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Reporting a Crash

If you are involved in a vehicle collision you must:

Stop

Stop at the scene of the collision. Failing to stop at the scene is against the law.

Assist

Assist anyone who is injured. Call Triple Zero in an emergency - where there is danger or serious injury. Or telephone 131 444 if police assistance is required (if the road is blocked, there is a traffic hazard etc.).

Exchange your information

Exchange your information with the other drivers (or that driver's representative) or other persons involved in the collision, including the owner of any property damaged at the scene.

The information you provide should include:

  • The driver's name and address;
  • The name and address of the owner of the driver's vehicle;
  • The vehicle's registration number; and
  • Any other information necessary to identify the vehicle, and, any other information required by a police officer about the crash.

Report the collision to police

Reportable Collisions

The types of collisions which must be reported to police by law are defined on the right of this page.

If police did not attend at the scene of a reportable collision, you must report the crash to police by attending at a police station.

If someone was injured or killed in the collision, you must present to a police officer within 90 minutes of the collision.

For all other reportable collisions you must report to a police officer as soon as possible but, except in exceptional circumstances, within twenty four hours after the collision. This does not mean that a driver has twenty-four hours to report a collision because even three hours after the collision, in many cases, could be considered as soon as possible, depending on the circumstances. An example of exceptional circumstances would include a driver who is conveyed to hospital and is admitted for treatment for more than 24 hours.

Be prepared to provide:

  • your personal details (remember to take your driver's licence with you);
  • your car registration;
  • the exact collision location;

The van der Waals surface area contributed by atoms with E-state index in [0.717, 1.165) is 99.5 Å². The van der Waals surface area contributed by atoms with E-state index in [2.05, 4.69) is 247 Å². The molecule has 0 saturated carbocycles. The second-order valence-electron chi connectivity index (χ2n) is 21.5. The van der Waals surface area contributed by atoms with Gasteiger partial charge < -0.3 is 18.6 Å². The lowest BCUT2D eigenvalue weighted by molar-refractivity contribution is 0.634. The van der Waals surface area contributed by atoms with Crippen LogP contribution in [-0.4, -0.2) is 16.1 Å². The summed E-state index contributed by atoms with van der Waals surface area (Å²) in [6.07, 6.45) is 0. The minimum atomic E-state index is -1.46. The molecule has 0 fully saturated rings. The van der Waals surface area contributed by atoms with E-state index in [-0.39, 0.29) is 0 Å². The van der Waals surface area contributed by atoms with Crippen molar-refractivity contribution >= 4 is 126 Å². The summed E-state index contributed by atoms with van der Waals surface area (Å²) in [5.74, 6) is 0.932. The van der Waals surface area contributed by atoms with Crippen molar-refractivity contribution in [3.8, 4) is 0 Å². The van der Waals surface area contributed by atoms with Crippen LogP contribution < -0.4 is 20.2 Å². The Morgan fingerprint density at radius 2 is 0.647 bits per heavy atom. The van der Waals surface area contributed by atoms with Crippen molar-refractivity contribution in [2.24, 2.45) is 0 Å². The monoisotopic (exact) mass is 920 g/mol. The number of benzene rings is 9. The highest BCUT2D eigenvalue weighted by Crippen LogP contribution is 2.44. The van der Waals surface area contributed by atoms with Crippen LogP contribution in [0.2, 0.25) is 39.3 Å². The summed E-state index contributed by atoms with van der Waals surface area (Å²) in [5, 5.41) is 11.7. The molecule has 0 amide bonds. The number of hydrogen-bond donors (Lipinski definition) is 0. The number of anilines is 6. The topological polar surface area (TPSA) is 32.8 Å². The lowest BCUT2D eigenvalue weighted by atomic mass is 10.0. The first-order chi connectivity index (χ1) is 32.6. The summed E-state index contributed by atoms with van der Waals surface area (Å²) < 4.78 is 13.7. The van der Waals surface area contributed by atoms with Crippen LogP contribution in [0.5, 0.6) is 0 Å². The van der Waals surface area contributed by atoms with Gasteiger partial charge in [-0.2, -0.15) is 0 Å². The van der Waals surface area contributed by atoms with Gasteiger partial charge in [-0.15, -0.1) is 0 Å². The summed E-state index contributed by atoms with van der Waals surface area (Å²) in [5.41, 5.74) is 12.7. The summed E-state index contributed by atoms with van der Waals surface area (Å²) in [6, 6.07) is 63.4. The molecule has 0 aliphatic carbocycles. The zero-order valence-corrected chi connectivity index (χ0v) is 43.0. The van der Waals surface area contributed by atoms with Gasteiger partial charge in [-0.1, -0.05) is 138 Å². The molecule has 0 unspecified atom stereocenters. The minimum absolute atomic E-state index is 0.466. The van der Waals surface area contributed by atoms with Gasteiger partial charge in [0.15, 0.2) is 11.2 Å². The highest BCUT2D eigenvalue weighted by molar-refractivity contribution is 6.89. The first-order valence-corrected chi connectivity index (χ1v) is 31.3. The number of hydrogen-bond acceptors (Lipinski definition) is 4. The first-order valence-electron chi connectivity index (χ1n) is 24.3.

• date and time of collision;
  • the other parties personal details; and
  • the other parties car registration.

You will be given a Vehicle Collision Report (VCR) number for future reference.

What collisions do not need to be reported? Report a crash

You are not required by law to report a non-reportable collision. However, if you wish to report a non-reportable collision, for insurance or other purposes, you may do so conveniently by completing an online form without attending at a police station. Once submitted, the online report will provide you with a reference number and a PDF copy of the report which you may send to your insurance company.

Collisions may be reported online if:

  • the collision occurred in South Australia; and
  • no one was injured/killed; and
  • everyone involved exchanged particulars; and
  • it was not a hit run; and
  • no government vehicles were involved; and
  • no vehicles were towed; and
  • a fair estimate of the total damage is less than $3 000; and
  • police did not attend; and
  • you do not want police to investigate the collision*.

*If you desire a police investigation of the collision because of apparent breaches of road rules you must be willing to assist in the investigation including providing a statement and attending court.

To report a collision online, click here.

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What collisions need to be reported?

A collision is required to be reported to a police officer by a driver involved in a collision if real or personal property (other than an animal) is destroyed or damaged,

except where:

(a) the only property destroyed or damaged is property owned by the driver; or

(b) a fair estimate of the cost of making good the damage to property is less than $3,000.


What is a Collision?

Collision includes:

(a) a collision between 2 or more vehicles; or

(b) any other accident or incident involving a vehicle in which a person is killed or injured, property is damaged, or an animal in someone's charge is killed or injured.

VEHICLE includes:

(a) a motor vehicle, trailer and tram;

(b) a bicycle;

(c) an animal-drawn vehicle, and an animal that is being ridden or drawing a vehicle;

(d) a combination; and

(e) a motorised wheel-chair that can travel at over 10 kilometres per hour (on level ground); but does not include another kind of wheelchair, a train, or a wheeled recreational device or wheeled toy.

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